Re: Inadequate executor locking of indexes

From: Tom Lane <tgl(at)sss(dot)pgh(dot)pa(dot)us>
To: David Rowley <david(dot)rowley(at)2ndquadrant(dot)com>
Cc: Amit Langote <Langote_Amit_f8(at)lab(dot)ntt(dot)co(dot)jp>, Julien Rouhaud <rjuju123(at)gmail(dot)com>, Robert Haas <robertmhaas(at)gmail(dot)com>, Andres Freund <andres(at)anarazel(dot)de>, Thomas Munro <thomas(dot)munro(at)gmail(dot)com>, Amit Kapila <amit(dot)kapila16(at)gmail(dot)com>, Haribabu Kommi <kommi(dot)haribabu(at)gmail(dot)com>, PostgreSQL Hackers <pgsql-hackers(at)lists(dot)postgresql(dot)org>, Rushabh Lathia <rushabh(dot)lathia(at)gmail(dot)com>
Subject: Re: Inadequate executor locking of indexes
Date: 2019-04-02 17:03:39
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David Rowley <david(dot)rowley(at)2ndquadrant(dot)com> writes:
> On Thu, 14 Mar 2019 at 21:52, Amit Langote
> <Langote_Amit_f8(at)lab(dot)ntt(dot)co(dot)jp> wrote:
>> If the correct lock is taken in both cases by the current code, then maybe
>> there's no need to change anything?

> I'm aiming to fix the problem described by Tom when he started this
> thread. It's pretty easy to get an assert failure in master.

Yeah, removing the Assert failure is a minimum requirement. Whether
we need to do more than that can be debated.

> I think this borderline impossible to fix completely.

After further review I concur with that position. The cases where
we have lock upgrade hazards are where some subquery uses a table
in a way that requires a stronger lock than is needed for some other
reference that was processed earlier. It's kind of pointless to
guarantee that we avoid that in the planner or executor if the parser
already hit the problem; and it seems darn near impossible, and
certainly impractical, to avoid the problem while parsing.

(Actually, even if we fixed the parser, I'm not sure we'd be out of
the woods. Consider a case where a subquery requires AccessShareLock
on some table, but then when we come to expand inheritance in the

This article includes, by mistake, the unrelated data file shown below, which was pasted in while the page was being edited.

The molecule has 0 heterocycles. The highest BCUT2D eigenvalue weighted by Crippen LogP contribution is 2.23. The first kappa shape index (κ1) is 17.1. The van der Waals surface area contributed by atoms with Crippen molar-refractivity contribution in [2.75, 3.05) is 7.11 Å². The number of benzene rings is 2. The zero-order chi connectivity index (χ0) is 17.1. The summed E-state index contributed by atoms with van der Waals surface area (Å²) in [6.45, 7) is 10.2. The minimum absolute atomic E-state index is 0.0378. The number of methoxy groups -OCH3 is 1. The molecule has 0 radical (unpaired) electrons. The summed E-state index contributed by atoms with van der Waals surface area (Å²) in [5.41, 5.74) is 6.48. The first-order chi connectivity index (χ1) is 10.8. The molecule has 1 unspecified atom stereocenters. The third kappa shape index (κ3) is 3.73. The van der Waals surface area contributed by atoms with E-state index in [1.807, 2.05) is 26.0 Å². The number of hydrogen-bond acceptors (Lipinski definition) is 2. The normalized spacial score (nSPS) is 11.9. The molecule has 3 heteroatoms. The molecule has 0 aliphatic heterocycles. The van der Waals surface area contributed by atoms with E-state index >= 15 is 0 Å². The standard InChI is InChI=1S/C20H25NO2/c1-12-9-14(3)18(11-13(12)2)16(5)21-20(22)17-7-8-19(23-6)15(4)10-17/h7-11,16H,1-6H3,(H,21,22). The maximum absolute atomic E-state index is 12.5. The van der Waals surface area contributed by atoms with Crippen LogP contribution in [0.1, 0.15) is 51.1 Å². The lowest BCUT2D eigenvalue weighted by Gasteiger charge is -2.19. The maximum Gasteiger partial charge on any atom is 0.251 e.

planner, we discover that that same table is a child or partition of
some target table, so now we need a stronger lock on it.)

I think therefore that we should forget about the idea of avoiding
lock upgrade hazards, at least for situations where the hazard is
caused by conflicting table references that are all written by the
user. That's not common, and since none of these lock types are
exclusive, the odds of an actual deadlock are low anyway.

> Maybe you're right about being able to use rellockmode for indexes,
> but I assume that we lowered the lock level for indexes for some
> reason, and this would reverse that.

I kind of think that we *should* use rellockmode for indexes too.
To the extent that we're doing differently from that now, I think
it's accidental not intentional. It would perhaps have been difficult
to clean that up completely before we added rellockmode, but now that
we've got that we should use it. I feel that adding a second field
for index lock mode would just be perpetuating some accidental

In short, I think we should take the parts of this patch that modify
the index_open calls, but make them use rte->rellockmode; and forget
all the other parts.

BTW, I'd also suggest expanding the header comment for
ExecRelationIsTargetRelation to explain that it's no longer
used in the core code, but we keep it around because FDWs
might want it.

regards, tom lane

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